Saturday, February 4, 2017

Programming our people to death. . .

When I first came to this parish I felt very lonely.  Coming from a parish abuzz with activity -- from a preschool to Bible studies -- there seemed to be nothing going on here except on Sunday.  I was determined to change that.  That certainly did change.  Now 24 years later, this parish is filled to overflowing with activity (even to the point when calendars collide and people vie for the same space in a building of 40,000 square feet! 

The old expression is to be careful what you pray for -- God just might give it to you.  Now I wonder.  Is a busy building the best barometer of our parish's health, life, and success?  I wonder if the many programs (other than catechetical, Bible study, and worship) don't end up inadvertently working against the mission of the church?

Could it be that we are teaching the people to treat worship as if it were merely another program?  Could it be that by creating a busy building, all the busy-ness ends up looking the same to the people?  Could it be that this creates the very kind of consumer environment that works against the radical call to discipleship that is inherent in the Gospel?  Could it be that we have taught the people to treat the church as if it were a supplier of services instead of a beacon of light?  Could it be that our people be getting mixed messages from us -- the programs which compete with the centrality of our life together around the Word and Table of the Lord?  Could it be that worship has become merely one of many programs from which our client consumers pick and choose (as if they were all equally good or important or urgent)?

24 years ago I made a pot of coffee and drank all of it every day of the week -- not very many came to the building between Sundays.  Now the coffee machine is at work every day as people come and go and grab a cup of Joe on their way.  But has the church become a coffee stop?  Have the people come for services we provide but not to meet the crucified and risen Savior where He has promised to be (in the means of grace)?  In my dark moments I fear the worst.  We are busier but not better -- a hub of activity but without a central focus of font, pulpit, and altar in our life together.  Everything we do is worthwhile and none of it directly conflicts with the Gospel but does it compete with it?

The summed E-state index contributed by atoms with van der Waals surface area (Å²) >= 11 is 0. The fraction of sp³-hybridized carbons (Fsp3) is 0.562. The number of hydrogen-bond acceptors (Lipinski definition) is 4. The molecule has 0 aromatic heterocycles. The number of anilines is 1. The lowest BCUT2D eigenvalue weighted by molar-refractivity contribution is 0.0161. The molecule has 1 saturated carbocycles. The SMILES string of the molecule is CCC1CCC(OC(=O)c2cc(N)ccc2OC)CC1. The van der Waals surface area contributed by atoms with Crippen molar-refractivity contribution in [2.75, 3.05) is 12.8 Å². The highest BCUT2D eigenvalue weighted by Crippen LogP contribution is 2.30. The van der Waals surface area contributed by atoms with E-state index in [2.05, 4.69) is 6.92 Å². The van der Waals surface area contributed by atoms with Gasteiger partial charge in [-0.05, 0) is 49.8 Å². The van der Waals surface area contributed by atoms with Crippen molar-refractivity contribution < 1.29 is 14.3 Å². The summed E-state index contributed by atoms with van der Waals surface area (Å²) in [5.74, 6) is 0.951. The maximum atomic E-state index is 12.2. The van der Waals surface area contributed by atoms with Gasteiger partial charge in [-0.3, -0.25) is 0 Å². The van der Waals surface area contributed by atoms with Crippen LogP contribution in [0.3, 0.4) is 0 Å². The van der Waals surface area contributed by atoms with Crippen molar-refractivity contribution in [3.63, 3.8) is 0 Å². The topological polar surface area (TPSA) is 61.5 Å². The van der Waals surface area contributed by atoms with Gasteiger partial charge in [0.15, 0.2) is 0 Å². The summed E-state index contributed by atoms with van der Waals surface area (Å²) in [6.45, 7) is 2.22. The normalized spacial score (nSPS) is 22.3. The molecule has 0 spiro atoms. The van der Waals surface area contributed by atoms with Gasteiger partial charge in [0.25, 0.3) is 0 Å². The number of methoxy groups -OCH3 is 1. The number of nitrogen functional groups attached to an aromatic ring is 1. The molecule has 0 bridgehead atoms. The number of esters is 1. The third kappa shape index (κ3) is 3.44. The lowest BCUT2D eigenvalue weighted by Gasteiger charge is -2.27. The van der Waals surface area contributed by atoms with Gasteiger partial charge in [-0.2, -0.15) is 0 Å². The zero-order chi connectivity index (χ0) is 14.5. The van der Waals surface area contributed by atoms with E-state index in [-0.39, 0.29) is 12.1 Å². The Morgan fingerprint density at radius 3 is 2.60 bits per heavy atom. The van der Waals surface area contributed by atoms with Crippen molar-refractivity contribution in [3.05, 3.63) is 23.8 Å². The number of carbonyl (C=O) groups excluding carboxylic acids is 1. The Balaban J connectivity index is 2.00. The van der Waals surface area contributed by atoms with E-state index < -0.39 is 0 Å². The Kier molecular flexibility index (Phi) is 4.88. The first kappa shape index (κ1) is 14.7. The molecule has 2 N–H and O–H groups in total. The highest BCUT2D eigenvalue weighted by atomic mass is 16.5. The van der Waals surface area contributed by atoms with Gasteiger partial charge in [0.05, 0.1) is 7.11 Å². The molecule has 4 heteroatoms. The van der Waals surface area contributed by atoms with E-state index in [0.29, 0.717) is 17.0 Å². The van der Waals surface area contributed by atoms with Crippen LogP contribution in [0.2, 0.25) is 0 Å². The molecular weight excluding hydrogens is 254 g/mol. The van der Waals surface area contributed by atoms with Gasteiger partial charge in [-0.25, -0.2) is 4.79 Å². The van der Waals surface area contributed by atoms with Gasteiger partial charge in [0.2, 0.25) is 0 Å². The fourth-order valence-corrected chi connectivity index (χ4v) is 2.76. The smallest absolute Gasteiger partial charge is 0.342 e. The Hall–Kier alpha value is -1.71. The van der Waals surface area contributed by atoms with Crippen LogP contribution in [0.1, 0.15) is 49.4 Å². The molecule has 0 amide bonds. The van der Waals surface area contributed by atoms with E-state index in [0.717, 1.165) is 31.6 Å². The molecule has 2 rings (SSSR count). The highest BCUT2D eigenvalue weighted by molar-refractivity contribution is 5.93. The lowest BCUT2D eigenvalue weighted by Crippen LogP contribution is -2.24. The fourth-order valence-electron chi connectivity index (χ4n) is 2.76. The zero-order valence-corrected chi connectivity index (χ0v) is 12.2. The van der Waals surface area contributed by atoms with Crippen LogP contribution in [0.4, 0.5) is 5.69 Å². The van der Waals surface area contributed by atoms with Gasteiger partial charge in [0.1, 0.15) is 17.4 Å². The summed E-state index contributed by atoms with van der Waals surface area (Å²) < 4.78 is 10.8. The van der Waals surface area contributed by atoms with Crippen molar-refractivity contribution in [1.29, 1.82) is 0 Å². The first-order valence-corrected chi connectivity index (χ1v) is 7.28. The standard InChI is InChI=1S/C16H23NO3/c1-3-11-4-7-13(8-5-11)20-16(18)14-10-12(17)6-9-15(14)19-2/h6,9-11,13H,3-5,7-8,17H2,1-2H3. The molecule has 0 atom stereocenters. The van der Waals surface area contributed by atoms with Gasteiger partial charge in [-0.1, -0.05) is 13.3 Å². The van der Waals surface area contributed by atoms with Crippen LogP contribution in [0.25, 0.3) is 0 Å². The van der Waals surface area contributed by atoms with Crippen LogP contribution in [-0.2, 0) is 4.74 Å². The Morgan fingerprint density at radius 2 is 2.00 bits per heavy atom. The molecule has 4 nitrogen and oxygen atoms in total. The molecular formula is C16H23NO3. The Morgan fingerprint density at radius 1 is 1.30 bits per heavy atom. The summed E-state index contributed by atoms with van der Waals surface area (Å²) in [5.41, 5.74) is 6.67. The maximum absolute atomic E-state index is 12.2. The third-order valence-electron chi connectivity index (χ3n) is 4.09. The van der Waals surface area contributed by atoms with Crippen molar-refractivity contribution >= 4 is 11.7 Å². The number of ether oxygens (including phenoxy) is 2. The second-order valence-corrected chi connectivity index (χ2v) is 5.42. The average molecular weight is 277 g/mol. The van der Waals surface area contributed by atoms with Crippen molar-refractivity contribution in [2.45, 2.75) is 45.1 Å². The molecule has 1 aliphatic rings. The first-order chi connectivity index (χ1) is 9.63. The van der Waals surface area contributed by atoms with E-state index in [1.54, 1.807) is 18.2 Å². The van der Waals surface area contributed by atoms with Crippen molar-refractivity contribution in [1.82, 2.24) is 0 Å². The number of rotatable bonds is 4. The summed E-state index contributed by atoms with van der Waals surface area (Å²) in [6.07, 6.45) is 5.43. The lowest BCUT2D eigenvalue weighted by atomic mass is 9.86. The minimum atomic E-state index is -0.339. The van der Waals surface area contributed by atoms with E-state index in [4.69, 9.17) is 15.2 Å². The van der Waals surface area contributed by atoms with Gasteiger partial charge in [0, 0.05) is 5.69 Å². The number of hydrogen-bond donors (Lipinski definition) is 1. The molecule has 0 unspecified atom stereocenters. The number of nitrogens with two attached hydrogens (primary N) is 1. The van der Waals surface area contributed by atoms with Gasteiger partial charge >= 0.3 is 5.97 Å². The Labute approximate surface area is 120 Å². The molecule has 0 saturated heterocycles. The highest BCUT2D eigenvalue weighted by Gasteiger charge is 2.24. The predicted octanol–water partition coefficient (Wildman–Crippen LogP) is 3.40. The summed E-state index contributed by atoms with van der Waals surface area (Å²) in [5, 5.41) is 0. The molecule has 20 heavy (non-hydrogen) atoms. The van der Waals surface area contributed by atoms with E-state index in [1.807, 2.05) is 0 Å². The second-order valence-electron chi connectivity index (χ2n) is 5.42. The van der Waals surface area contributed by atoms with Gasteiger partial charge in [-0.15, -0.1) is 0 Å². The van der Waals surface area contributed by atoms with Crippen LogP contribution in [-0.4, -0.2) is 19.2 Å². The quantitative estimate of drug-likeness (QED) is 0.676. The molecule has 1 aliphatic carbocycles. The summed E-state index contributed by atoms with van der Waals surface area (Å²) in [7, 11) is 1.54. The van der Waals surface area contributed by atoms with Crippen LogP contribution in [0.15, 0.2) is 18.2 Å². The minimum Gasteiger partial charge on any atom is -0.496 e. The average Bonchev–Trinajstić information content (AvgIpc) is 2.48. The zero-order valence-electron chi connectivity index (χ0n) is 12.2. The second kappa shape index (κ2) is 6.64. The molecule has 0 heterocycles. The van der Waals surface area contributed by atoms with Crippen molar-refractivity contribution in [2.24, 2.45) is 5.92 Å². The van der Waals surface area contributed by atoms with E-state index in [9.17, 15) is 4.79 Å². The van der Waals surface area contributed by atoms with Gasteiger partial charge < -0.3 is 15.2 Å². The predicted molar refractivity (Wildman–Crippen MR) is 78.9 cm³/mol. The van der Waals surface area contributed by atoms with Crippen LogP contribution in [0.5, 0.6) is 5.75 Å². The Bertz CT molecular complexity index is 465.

Perhaps I am not the best one to judge it all but it will be judged.  God will surely judge whether or not we have created busy hives of activity that have not translated well into a selfless life of devotion to the Lord, commitment to His Gospel, and service to the neighbor.  But it is still worth considering as we define what makes a congregation healthy and successful.  And maybe it would be good for us to review everything we do with a view toward seeing if the busyness has become the business and the means of grace merely a sideline. . .

Just some random meandering thoughts of a pastor who perhaps thinks too much. . . or not enough.


ErnestO said...

I assure you your "Pastoral Meanderings" blog is truly a spiritual blessing to me. I will pray daily that all the other Pastoral Office tasks you undertake further help people to see the treasures of the Church in the Word and Sacraments.

Janis Williams said...

This reminds me of Rod Rosenbladt's story of taking a church to serve as pastor (I don't know the location). When he arrived, the congregation was more like a hive of bees than anything. (I might say that bees get lots done, but don't get in their way or interrupt them, or you're gonna 'get it!'). Dr. Rosenbladt told the people there they could choose one, and only one area of "service" - one thing to do. Other than that one thing, they were expected to come to Divine Service and commune. They didn't like the idea at first, because they wouldn't be accomplishing all they should. However, as time passed, they saw the wisdom of it.

We live in a world of multi-tasking. Multi-tasking is a myth, whether it is on the job or in the Church. We are called to receive from out Lord. We are called to serve our neighbor, which we do in our vocations. Trying to do many things means we do those many things not well, or even poorly.